Two recommended scambaiter youtubers I recommend: Jim Browning who has videos inside call centers. Kitboga who calls up call centers with various voices, a virtual computer, fake phone numbers, fake BANK! (Do not try this at home!) In family friendly manner he intends to waste their time so they cannot call others; and most find it very entertaining. Behind the humor, you will see methods used, hear scripts, see HOW they fake deposit “refund” into your account, recognize common ones. Frankly do what we would all like to do had we the knowhow! You can see how they prey on elderly especially. Highly recommend and AAA should interview Kitboga, BTW.

    Jim Browning is out of the UK but his intent is more to get information about scammers to inform authorities (and viewers) how the call centers function.

    PS tele health needs to learn to state name of company and caller name before saying, “Is [name] there? In these times more doctor offices are calling. They show often unknown. I first say “who is calling and who are they with”? They at first may get a little miffed. However, I explain after why and that is why they need to identify themselves and their business when outbound calling to clients.

  6. My home has been receiving for over a 2 week period calls from 9pm – onwards. We had to unplug our phone at night in order to get some sleep as these calls were coming in back to back all night long. No one said anything on the other end. They wouldn’t leave messages on the voice mail as well. I’ve had in my possession for nearly a year the “CPR Call Blocker V5000” This device blocks up to 1500 calls. It blocks International Callers/Withheld/Private Callers/Unavailable/Unknown Callers/Area Codes. Best device ever. Every time a calls come in that is unnoticeable you press the “Block Now” button. Once they calls are blocked they can not come through your line. So sorry it took these unbearable calls to start before we hooked it up. Works like a charm – Dianne T.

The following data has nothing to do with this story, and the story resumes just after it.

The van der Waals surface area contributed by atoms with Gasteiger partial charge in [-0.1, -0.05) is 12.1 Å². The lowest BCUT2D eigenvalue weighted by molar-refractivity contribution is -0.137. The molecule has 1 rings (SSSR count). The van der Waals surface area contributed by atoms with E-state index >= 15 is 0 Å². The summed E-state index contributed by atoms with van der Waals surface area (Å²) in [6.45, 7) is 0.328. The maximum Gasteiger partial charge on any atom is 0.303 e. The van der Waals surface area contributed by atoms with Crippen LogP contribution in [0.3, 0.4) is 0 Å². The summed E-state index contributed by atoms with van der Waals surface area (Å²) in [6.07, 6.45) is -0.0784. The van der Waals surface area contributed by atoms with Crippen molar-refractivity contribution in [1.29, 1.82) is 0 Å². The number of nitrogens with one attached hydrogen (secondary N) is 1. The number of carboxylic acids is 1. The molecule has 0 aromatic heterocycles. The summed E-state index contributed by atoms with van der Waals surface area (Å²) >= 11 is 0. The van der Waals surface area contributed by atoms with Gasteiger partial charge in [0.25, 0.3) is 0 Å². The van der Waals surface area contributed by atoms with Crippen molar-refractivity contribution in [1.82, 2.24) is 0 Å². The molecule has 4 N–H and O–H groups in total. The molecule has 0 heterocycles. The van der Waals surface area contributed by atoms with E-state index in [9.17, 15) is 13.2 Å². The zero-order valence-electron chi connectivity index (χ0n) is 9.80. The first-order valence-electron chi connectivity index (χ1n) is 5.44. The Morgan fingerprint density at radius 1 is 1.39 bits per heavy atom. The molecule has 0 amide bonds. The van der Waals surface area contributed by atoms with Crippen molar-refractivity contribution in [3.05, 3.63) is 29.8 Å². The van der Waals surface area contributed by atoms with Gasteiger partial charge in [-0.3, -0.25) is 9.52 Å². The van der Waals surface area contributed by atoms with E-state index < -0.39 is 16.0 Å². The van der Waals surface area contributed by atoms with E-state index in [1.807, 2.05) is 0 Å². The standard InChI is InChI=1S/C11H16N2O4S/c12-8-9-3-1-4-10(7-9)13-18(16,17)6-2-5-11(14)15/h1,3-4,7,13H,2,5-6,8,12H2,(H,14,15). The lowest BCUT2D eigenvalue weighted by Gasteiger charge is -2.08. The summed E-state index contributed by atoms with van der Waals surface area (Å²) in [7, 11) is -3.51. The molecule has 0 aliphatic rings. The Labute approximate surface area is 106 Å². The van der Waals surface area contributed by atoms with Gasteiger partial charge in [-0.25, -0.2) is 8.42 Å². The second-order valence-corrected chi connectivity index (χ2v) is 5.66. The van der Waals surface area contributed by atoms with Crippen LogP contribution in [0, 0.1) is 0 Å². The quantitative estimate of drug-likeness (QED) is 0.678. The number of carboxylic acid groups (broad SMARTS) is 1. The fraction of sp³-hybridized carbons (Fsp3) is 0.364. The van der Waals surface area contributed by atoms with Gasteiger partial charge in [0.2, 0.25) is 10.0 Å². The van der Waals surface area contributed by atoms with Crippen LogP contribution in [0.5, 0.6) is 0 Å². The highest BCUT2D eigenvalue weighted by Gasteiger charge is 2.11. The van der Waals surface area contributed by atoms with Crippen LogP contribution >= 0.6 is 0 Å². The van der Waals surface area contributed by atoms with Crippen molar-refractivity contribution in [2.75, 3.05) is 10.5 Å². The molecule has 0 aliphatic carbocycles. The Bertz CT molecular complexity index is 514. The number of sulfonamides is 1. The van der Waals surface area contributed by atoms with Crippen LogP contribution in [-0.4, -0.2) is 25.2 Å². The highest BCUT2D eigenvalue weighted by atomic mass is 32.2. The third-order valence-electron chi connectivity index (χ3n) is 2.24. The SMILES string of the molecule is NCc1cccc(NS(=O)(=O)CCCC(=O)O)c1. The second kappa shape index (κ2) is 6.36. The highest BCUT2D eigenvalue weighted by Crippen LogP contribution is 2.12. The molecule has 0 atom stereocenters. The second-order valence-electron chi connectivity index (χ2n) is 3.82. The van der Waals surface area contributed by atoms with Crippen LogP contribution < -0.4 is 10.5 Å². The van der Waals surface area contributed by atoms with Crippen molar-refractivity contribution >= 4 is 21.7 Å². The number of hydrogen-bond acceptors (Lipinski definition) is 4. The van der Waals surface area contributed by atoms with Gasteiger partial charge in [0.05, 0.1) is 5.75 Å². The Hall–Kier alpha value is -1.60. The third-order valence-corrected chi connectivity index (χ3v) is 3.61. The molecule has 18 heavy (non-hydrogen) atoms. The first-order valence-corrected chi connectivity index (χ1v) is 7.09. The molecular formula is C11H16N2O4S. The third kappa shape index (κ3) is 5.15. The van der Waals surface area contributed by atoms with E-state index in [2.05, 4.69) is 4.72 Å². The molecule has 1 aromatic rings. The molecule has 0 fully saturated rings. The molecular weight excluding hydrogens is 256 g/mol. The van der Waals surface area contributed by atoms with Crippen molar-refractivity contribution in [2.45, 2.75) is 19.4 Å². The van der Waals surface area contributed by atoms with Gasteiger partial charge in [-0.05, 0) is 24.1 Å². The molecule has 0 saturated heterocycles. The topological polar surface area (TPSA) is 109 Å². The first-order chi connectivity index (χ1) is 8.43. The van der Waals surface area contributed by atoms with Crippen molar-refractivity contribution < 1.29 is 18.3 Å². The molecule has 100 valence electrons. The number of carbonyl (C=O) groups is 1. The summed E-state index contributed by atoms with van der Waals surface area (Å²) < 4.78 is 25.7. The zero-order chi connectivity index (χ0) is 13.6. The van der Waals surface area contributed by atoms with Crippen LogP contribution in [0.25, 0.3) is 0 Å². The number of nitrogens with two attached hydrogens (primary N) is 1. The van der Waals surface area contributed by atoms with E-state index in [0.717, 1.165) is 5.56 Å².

1. I got the same model of the CPR device several years ago. The CPR 10000 is now available. I’ve already blocked close to 600, so far. The calls don’t stop since ALL the numbers are spoofed, but they can’t use the same number twice. Good device, but only blocks what you answer.

  7. I NEVER answer unless a friends name comes up. Everyone can leave a voicemail, which I can read a minute later and call back if necessary.

  8. It seems a wee bit irresponsible to say “Do not press any buttons that the bot might ask you to press…It’s a trick” without explaining HOW one is being tricked. What happens if one DOES press a button? What are the consequences? Please do not include warnings without explanations.

    1. Any response at all, other than hanging up will get you “enrolled” in further activity (more calls, connection with more detailed roboscams, etc.) However, as long as you are sure to give NO PERSONAL INFORMATION to the scam call, you are relatively safe. For example, if you answer a ROBOCALL and press a button, you will be flagged as a participant who will respond and thus you will receive more ROBOCALLS, but you have not put your personal information at risk. Best to not answer, if you can discern that it is most likely a scam call, or hang up after you’ve picked up with no words exchanged. Remember what you learned in KIndergarten… don’t talk to strangers! Good luck!